HoP sells a 50 ft. roll of 1/2 in Kevlar for $20.00 US after the 15% discount.
A metal tube, a hard wood dowel, cotton sheets, and patience will give you a very nice whip for less than $30 US.
This whip will also be about 11 feet in length if you use all the Kevlar.
But a 10ft plaited fire whip will cost you at least $300 to buy.
With experience you can make 2 of these whips in less than an hourís work. I'll try to upload pictures of my old whips I made with the time stamps on the photos later to prove this. Otherwise I still have enough K&A l around I could make a quick tutorial if you really want.
Now, as I said before, and the number one compliant from customers of Bear Claw and Fire by Riz is that the cracker breaks off after 1 or 2 uses. Then they get really mad because of this and write nasty reviews when it's not the manufactures fault.
First off, fuel the whip correctly. There is no need for you to dip the Fall and Cracker in your fuel. Don't believe me? Just try it. You can still get nice fire balls and even better arcs after your cracker breaks off.
(Note: If you buy the fall cracker combo from Home of Poi, RE-TIE THE KNOT!!! HoP does not tie their poppers on correctly and they will fly off with the first crack. Glue it too, just in case. This will also help with not having the fiberglass melt into the Fall or end of the thong since HoP puts fiber glass in their Kevlar.)
Do not dunk your whip, the fuel inside will stay in the whip for just about forever, there's no need to. Instead trail or snake the whip through a painter's tray or planting tray from the end of the thong to the end of the handle. Obviously use the correct fuel. Lamp oil, K, and white gas work well. Lighter fuel will destroy a whip.
Lastly, if you have a long whip, stick with overhead and halo cracks, maybe a flick or two. Every time your whip hits the ground, this will damage your whip. Plus a photographer can then lay underneath you and get pictures of the cracks from underneath, with the recoil of the whip and a full moon. This makes for epic pictures. Iíll try to find those too.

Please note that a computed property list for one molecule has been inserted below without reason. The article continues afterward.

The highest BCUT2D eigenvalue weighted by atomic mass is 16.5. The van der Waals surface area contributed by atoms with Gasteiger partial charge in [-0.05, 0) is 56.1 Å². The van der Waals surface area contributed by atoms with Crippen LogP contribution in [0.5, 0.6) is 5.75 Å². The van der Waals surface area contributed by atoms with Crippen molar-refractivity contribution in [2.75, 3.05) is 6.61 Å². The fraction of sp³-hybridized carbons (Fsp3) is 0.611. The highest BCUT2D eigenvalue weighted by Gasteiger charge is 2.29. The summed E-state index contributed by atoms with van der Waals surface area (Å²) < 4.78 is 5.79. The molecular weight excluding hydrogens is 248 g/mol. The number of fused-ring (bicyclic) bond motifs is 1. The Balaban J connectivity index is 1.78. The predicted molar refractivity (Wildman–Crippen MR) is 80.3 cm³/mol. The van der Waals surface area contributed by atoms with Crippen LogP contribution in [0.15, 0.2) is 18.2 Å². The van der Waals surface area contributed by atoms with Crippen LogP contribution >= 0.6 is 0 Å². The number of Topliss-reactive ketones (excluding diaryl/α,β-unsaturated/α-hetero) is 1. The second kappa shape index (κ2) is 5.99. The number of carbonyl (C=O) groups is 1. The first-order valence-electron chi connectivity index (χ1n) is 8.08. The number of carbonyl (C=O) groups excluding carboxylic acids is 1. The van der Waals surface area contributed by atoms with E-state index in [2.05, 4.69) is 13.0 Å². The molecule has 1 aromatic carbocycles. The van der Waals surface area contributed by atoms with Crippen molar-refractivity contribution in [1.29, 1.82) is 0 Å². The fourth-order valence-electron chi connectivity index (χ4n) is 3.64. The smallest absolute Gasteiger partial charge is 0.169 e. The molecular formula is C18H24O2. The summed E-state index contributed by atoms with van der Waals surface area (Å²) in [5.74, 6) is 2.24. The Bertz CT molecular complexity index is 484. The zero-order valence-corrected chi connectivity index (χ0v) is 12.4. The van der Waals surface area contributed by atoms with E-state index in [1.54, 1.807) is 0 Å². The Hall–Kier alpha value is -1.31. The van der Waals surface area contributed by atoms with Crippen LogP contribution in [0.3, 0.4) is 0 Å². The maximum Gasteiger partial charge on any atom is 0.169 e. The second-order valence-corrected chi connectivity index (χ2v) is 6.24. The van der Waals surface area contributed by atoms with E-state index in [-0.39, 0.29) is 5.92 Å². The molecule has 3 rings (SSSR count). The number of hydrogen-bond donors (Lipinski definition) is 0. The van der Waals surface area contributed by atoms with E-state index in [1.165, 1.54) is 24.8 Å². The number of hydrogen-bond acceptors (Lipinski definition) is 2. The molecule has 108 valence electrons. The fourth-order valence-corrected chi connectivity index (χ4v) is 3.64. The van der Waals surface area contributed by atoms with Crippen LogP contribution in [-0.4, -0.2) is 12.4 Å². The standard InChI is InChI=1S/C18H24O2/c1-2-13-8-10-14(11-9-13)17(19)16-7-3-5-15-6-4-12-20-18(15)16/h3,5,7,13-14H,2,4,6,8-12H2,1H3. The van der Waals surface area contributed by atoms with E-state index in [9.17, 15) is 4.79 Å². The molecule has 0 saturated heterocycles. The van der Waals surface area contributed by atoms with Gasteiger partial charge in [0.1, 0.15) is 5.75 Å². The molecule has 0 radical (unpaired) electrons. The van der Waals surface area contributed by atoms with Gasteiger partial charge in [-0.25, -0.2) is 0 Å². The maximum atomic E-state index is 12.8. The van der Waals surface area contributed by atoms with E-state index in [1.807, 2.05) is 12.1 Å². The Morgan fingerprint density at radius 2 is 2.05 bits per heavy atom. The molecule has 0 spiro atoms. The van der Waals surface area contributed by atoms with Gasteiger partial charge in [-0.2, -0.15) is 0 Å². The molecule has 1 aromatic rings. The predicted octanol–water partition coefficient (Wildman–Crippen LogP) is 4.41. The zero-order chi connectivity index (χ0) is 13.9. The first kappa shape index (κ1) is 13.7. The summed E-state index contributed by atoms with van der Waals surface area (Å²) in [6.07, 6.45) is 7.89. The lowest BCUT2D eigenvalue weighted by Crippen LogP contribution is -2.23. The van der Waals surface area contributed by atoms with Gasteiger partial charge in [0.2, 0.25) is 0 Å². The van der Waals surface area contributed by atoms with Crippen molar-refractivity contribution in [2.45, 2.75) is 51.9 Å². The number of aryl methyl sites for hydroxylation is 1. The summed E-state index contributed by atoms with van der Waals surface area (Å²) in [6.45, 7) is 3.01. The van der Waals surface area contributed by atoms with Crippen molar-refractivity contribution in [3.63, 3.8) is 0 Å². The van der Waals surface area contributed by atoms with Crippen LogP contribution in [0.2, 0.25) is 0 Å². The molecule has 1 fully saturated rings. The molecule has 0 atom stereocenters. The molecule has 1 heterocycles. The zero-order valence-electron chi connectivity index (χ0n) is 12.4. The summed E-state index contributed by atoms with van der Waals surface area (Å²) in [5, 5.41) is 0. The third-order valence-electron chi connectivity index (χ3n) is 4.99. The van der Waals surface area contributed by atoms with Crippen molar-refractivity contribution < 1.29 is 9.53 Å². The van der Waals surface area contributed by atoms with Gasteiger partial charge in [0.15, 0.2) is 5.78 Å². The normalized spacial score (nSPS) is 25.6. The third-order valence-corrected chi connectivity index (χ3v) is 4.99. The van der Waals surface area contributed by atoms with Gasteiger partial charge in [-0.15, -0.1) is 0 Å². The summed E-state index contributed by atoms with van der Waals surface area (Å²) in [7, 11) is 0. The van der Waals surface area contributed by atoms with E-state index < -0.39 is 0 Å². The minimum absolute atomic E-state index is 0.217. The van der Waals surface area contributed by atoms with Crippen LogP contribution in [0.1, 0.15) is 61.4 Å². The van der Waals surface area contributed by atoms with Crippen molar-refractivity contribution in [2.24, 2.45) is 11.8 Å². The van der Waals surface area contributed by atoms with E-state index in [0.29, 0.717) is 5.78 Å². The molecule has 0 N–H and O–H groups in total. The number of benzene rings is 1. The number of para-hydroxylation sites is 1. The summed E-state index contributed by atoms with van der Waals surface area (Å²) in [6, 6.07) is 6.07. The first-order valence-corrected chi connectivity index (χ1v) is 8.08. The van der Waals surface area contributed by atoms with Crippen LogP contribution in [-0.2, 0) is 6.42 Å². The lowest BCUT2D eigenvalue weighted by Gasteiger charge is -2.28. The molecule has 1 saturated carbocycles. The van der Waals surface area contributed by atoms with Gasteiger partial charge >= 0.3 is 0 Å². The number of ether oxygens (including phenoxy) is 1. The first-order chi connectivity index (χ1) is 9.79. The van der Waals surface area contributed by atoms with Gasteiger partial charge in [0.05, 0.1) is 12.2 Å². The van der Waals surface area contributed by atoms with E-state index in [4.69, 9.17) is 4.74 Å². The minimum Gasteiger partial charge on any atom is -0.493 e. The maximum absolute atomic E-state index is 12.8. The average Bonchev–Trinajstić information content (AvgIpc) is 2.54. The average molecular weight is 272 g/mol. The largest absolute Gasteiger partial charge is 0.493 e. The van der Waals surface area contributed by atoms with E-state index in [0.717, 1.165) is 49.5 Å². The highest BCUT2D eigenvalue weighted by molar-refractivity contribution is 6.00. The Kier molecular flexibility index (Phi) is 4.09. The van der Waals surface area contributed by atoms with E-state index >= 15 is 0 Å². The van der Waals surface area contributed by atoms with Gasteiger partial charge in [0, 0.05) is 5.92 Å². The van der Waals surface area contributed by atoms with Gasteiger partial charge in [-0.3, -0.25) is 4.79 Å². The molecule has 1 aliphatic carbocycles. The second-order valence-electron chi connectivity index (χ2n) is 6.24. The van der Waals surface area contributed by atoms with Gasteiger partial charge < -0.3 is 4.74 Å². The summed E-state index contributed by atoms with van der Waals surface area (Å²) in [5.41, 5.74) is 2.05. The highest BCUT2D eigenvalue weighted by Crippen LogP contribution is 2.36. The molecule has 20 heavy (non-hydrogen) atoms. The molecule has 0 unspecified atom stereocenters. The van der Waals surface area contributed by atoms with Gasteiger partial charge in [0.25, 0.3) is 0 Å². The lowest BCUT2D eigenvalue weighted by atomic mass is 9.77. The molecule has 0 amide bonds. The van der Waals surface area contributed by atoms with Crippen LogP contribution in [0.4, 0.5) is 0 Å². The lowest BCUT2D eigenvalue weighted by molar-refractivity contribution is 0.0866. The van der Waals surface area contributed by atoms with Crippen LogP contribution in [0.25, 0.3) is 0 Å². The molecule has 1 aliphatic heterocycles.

If you really donít like to use Hopís falls and crackers because of the price, you can buy braided kern-mantel Kevlar rope and make your own. You can use Kevlar thread too, but that will get expensive. Cotton braided rope works surprisingly well. So does hemp. Really it does. I didnít believe this either until a show where we forgot extra poppers or the material to make them, a girl was making necklaces with hemp, we asked for some, and they lasted an entire burn with really great cracks. Plus itís cheap as h3ll. You can attempt nylon, but it will melt and elongate but look really cool as long as the whip is in constant motion; actually donít; just donít.
Thatís all I can think of for now. Iíll try to find pictures of when I made by 11 foot plaited twin fire whips. Otherwise next time Iím back home, Iíll take pictures of all the different whips and show you the differences.
Hopefully this helps, otherwise if you are still confused, post what about and Iíll try to explain further.
Oh wait, burn time.
If you let your whip burn a little longer at the beginning before your first crack, you will heat up the fuel in the whip and the cracks will look much bigger. However, only let the thong burn, and try to burn it flat. Lay it on the ground like a coiled snake is better because (and every fire eater knows this far too well) HEAT RISES!!! Burning with one end higher will damage the whip further. This also means that you should never, ever, EVER, let your whips burn out. Once it stopís producing you can do one or two twirling tricks, angel wings, tosses, bells, whatever, but then put out the whip. When youíre done, check a bight, (bend) and if your whip is not dyed black, you should still see the original color of your Kevlar in the bight/bend. Otherwise youíre burning through your plaiting and burning the belly or even the core. (Iíd get photos of this too, but that whip is long gone.) The core should never burn; this is why even a cotton core will work with making a whip, its lighter too and will hold more fuel than one with a Kevlar rope core.
If you want more info I will do my best to check both this thread and private messages on a regular basis.
Okay, now I think thatís all.